Review: Funny and fascinating homage to Hollywood's golden age

Matt Adcock reviews new Coen brothers comedy Hail, Caesar!
George Clooney in Hail, Caesar!George Clooney in Hail, Caesar!
George Clooney in Hail, Caesar!

Gird your cinematic loins. Prepare for a mind-bending day in the life of ‘50s Hollywood studio exec fighting to maintain a semblance of order in the midst of a madcap volley of problems, the sort that only the genius minds of the Coen brothers could unleash.

Hail, Caesar could be described as a part sequel to the Coen’s Barton Fink (same fictional studio at the heart of the action), or even a sibling screwball comedy to their classic kidnap caper The Big Lebowski. More than anything though, this glorious tribute to the heyday of elaborate musical flicks is stuffed to the brim with pure Coen references and quirks. For some that will mean scratched heads and a sense of ‘what have I just seen?’ – for others, Hail, Caesar will delight with a life-affirming crackle of manic energy backed up with a deep spiritual charge.

We join Eddie Mannix (Josh Brolin) who works for Capitol Pictures. He’s having a trying day as his leading man Baird Whitlock (George Clooney) has suddenly disappeared. Meanwhile B-movie rodeo cowboy star Hobie Doyle (Alden Ehrenreich) gets seriously out of his depth when asked to make the jump into high class drama for picky director Laurence Laurentz (Ralph Fiennes).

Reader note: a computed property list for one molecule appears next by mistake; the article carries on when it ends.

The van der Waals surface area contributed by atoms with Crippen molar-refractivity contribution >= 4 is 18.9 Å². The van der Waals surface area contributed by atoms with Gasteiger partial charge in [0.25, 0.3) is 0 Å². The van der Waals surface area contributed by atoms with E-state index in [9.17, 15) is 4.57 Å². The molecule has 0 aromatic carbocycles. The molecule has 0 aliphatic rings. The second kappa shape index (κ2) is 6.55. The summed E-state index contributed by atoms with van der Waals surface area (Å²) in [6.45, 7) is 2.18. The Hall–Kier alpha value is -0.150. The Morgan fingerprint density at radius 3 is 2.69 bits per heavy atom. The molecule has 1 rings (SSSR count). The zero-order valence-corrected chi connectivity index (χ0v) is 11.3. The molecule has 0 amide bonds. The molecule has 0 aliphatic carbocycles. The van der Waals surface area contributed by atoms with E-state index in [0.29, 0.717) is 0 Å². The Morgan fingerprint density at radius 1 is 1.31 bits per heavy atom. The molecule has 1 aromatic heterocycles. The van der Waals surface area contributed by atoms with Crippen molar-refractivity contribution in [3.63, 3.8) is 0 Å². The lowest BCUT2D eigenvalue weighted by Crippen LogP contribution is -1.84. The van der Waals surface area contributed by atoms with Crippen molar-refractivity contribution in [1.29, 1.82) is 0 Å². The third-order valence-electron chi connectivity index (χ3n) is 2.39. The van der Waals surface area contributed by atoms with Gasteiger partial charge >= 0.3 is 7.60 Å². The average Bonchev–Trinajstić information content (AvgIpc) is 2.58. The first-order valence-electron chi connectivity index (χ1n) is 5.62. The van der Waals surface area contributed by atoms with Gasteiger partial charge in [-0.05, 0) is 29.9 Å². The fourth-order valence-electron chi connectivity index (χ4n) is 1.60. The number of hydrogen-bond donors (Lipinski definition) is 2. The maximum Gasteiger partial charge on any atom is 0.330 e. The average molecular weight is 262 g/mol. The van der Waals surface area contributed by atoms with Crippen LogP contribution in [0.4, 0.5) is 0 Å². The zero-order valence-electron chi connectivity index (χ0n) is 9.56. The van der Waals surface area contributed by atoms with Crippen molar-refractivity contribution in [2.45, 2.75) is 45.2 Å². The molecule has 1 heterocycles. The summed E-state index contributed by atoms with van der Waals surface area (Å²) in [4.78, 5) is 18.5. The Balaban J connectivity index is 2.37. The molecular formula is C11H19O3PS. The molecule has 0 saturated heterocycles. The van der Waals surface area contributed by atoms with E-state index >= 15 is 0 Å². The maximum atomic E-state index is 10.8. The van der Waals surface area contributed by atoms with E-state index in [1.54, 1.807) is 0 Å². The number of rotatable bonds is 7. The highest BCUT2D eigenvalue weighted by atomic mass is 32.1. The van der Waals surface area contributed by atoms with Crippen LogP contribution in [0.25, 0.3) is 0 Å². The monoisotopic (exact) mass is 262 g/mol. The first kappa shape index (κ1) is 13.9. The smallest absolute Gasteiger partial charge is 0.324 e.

Add into the mix scandal courting pin-up leading lady DeeAnna Moran (Scarlett Johansson) as a grumpy synchronized swimming mermaid with man problems. And there’s cheeky tap dancing comedy star Burt Gurney (Channing Tatum) who might just be caught up in a sinister communist movement known only as ‘The Future’.

All bets are off when scandal-seeking journalist sisters Thora Thacker and Thessaly Thacker (both played by Tilda Swinton) start to pry into the studio’s dirty laundry. Can Mannix survive in the face of such pressure?

The Coens are basically having a high old time with this homage-em-up which doesn’t conform to any standard plotting. There is plenty of fun on offer but it’s mixed up with savvy political comment and a vein of spirituality, the likes of which is rarely found so blatantly presented on the big screen. The climactic speech by Clooney as a Roman Centurion facing the dying Jesus on the cross even makes this into a fascinating ‘Passion Play’ of sorts and makes it perfect Easter watching.

Fans of the Coen brothers should make seeing Hail, Caesar top of their ‘to do’ lists – whilst those looking for more standard cinema comedy should see this with an especially open mind.

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